(145) conditions; drawing, modeling, games, constructive work, numerical calculations are ways of carrying certain features of it to mental and emotional satisfaction and completeness. Not much attention is paid in this year to reading and writing; but it is obvious that if this were regarded as desirable, the same principle would apply. It is the community and continuity of the subjectmatter that organizes, that correlates; correlation is not through devices of instruction which the teacher employs in tying together things in themselves disconnected.

3. Two recognized demands of primary education are often, at present, not unified or are even opposed. The need of the familiar, the already experienced, as a basis for moving upon the unknown and remote, is a commonplace. The claims of the child's imagination as a factor is at least beginning to be recognized. The problem -is to work these two forces together, instead of separately. The child is too often given drill upon familiar objects and ideas under the sanction of the first principle, while he is introduced with equal directness to the weird, strange, and impossible to satisfy the claims of the second. The result, it is hardly too much to say, is a twofold failure. There is no special connection between the unreal, the myth, the fairy tale, and the play of mental imagery. Imagination is not a matter

( 146) of an impossible subject-matter, but a constructive way of dealing with any subject-matter under the influence of a pervading idea. The point is not to dwell with wearisome iteration upon the familiar and under the guise of object-lessons to keep the senses directed at material which they have already made acquaintance with, but to enliven and illumine the ordinary, commonplace, and homely by using it to build up and appreciate situations previously unrealized and alien. And this also is culture of imagination. Some writers appear to have the impression that the child's imagination has outlet only in myth and fairy tale of ancient time and distant place or in weaving egregious fabrications regarding sun, moon, and stars; and have even pleaded for a mythical investiture of all "science" —as a way of satisfying the dominating imagination of the child. But fortunately these things are exceptions, are intensifications, are relaxations of the average child; not his pursuits. The John and Jane that most of us know let their imaginations play about the current and familiar contacts and events of life —about father and mother and friend, about steamboats and locomotives, and sheep and cows, about the romance of farm and forest, of seashore and mountain. What is needed, in a word, is to afford occasion by which the child is moved to educe and exchange with others his store of experiences, his range of informa-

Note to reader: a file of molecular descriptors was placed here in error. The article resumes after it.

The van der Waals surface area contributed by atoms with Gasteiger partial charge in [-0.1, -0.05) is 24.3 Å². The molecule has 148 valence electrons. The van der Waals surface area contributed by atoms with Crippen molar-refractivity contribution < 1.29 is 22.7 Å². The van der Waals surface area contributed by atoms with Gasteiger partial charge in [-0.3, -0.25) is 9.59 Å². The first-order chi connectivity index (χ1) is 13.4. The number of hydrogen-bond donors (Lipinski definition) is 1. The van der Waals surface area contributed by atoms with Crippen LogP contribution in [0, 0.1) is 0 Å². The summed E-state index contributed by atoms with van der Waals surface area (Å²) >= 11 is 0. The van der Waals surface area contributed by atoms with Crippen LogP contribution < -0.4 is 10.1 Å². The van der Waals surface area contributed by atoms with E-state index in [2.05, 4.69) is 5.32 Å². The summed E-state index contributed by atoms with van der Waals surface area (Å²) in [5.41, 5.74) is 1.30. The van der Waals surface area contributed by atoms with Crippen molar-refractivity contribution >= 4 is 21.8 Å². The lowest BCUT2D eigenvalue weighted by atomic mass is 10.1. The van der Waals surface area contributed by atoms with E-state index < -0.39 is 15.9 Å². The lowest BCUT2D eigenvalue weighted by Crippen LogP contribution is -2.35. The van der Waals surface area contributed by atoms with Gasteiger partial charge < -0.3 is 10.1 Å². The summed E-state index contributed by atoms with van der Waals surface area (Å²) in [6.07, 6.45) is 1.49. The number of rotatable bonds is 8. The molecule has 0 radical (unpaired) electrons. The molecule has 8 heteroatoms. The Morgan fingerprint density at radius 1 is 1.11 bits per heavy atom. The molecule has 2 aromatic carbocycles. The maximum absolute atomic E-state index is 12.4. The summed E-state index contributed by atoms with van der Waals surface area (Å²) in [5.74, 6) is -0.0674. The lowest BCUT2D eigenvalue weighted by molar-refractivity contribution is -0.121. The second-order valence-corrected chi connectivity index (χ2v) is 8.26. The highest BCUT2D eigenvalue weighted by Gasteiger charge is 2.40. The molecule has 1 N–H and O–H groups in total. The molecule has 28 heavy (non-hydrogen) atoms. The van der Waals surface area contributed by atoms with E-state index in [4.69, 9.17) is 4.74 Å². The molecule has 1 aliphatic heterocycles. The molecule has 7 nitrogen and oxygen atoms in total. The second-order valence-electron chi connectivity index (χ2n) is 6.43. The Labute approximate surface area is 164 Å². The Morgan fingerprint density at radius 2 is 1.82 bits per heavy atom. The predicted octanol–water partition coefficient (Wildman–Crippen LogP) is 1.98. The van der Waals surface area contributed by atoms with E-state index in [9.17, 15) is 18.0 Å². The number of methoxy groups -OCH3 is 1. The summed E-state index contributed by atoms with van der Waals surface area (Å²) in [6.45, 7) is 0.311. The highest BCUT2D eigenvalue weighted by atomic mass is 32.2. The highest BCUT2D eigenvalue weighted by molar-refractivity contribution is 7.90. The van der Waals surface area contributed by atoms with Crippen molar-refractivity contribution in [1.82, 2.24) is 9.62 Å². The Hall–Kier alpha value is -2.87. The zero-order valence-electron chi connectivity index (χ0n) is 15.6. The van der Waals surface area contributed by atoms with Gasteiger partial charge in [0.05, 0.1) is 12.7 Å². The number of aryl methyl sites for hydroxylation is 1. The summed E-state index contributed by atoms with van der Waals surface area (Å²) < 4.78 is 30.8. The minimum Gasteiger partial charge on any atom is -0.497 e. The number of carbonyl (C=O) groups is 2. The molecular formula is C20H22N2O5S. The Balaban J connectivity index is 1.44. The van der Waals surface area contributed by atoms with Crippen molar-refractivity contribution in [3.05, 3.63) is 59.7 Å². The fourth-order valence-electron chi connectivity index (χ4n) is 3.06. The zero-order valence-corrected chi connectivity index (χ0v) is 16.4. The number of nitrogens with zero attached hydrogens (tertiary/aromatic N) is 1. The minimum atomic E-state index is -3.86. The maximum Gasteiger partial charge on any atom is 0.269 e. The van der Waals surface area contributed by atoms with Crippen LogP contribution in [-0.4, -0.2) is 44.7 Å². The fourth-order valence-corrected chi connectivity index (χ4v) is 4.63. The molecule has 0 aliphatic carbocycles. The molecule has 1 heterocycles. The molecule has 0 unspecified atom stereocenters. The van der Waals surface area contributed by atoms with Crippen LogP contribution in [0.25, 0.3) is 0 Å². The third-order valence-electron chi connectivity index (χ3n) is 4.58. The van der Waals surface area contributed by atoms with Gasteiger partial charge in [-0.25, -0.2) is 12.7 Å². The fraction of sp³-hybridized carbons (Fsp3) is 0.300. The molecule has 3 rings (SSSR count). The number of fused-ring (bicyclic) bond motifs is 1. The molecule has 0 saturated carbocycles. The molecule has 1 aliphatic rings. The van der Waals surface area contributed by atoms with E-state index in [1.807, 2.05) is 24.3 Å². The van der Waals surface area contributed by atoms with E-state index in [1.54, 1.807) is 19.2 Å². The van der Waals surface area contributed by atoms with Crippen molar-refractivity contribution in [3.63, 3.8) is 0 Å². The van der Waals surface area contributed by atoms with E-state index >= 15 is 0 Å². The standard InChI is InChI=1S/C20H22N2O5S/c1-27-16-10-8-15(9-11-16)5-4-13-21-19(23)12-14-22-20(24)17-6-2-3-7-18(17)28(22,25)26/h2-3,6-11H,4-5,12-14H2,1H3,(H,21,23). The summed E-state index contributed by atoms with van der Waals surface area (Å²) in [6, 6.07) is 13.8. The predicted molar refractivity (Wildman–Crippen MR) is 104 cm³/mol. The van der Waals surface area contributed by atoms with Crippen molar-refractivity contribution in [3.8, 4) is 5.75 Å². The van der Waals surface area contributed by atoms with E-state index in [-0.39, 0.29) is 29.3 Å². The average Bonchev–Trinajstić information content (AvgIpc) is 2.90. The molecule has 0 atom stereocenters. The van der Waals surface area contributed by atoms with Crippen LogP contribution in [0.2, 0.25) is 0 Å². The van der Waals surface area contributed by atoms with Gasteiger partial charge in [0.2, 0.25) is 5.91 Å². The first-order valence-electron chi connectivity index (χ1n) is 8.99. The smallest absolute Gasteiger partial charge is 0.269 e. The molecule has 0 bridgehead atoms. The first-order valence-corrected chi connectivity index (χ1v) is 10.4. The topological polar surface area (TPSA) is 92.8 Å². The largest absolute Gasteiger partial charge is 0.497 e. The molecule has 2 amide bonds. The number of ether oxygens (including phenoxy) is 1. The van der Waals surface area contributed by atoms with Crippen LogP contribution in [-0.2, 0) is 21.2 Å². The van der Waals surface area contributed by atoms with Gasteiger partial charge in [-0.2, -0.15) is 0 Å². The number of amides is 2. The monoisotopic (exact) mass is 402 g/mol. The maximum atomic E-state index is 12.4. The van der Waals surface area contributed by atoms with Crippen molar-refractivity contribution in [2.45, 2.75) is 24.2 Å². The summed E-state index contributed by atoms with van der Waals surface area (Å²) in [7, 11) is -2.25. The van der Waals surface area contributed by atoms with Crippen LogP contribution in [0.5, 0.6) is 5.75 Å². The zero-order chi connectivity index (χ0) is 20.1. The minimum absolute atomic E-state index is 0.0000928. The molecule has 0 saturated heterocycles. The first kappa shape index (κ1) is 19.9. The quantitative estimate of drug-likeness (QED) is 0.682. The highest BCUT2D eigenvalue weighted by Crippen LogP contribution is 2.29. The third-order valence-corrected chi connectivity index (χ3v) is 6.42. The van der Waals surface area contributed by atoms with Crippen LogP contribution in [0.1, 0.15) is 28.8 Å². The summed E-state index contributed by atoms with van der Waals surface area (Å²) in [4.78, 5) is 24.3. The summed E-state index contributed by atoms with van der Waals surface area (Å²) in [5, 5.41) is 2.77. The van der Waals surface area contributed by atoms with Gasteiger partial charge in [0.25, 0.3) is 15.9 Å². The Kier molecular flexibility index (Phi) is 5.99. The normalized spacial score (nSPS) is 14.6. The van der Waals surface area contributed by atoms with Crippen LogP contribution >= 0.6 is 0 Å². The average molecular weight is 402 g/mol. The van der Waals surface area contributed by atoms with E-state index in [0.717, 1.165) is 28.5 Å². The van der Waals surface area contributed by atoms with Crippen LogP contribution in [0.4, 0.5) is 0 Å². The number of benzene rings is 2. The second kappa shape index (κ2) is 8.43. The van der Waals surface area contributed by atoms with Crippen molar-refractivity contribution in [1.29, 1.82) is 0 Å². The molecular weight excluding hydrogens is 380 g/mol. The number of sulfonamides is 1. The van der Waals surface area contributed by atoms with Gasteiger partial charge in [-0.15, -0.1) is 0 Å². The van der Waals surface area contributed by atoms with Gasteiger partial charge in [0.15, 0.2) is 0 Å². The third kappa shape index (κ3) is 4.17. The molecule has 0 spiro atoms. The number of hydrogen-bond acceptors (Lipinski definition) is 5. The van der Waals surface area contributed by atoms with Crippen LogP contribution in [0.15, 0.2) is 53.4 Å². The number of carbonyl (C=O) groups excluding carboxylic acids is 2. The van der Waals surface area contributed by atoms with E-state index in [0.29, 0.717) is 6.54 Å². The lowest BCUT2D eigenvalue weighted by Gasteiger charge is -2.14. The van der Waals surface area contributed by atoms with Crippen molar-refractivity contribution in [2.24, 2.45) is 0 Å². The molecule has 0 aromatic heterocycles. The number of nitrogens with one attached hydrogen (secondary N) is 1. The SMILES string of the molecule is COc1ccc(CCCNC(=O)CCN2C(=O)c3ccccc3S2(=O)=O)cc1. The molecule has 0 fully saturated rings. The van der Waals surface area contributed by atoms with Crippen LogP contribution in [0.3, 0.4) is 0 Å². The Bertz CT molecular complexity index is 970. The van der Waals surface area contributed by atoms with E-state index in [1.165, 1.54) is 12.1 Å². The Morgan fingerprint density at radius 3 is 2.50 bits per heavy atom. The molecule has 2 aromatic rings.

(147) -tion, to make new observations correcting and extending them in order to keep his images moving, in order to find mental rest and satisfaction in definite and vivid realization of what is new and enlarging. 

With the development of reflective attention come the need and the possibility of a change in the mode of the child's instruction. In the previous paragraphs we have been concerned with the direct, spontaneous attitude that marks the child till into his seventh year —his demand for new experiences and his desire to complete his partial experiences by building up images and expressing them in play. This attitude is typical of what writers call spontaneous attention, or, as some say, non-voluntary attention.

The child is simply absorbed in what he is doing; the occupation in which he is engaged lays complete hold upon him. He gives himself without reserve. Hence, while there is much energy spent, there is no conscious effort; while the child is intent to the point of engrossment, there is no conscious intention.

With the development of a sense of more remote ends, and of the need of directing acts so as to make them means for these ends (a matter discussed in the second number), we have the transition to what is termed indirect, or, as some writers prefer to say, voluntary, attention. A result is imaged,

(148) and the child attends to what is before him or what he is immediately doing because it helps to secure the result. Taken by itself, the object or the act might be indifferent or even repulsive. But because it is felt to belong to something desirable or valuable, it borrows the latter's attracting and holding power.

This is the transition to "voluntary" attention, but only the transition. The latter comes fully into being only when the child entertains results in the form of problems or questions, the solution of which he is to seek for himself. In the intervening stage (in the child from eight to, say, eleven or twelve), while the child directs a series of intervening activities on the basis of some end he wishes to reach, this end is something to be done or made, or some tangible result to be reached; the problem is a practical difficulty, rather than an intellectual question. But with growing power the child can conceive of the end as something to be found out, discovered; and can control his acts and images so as to help in the inquiry and solution. This is reflective attention proper.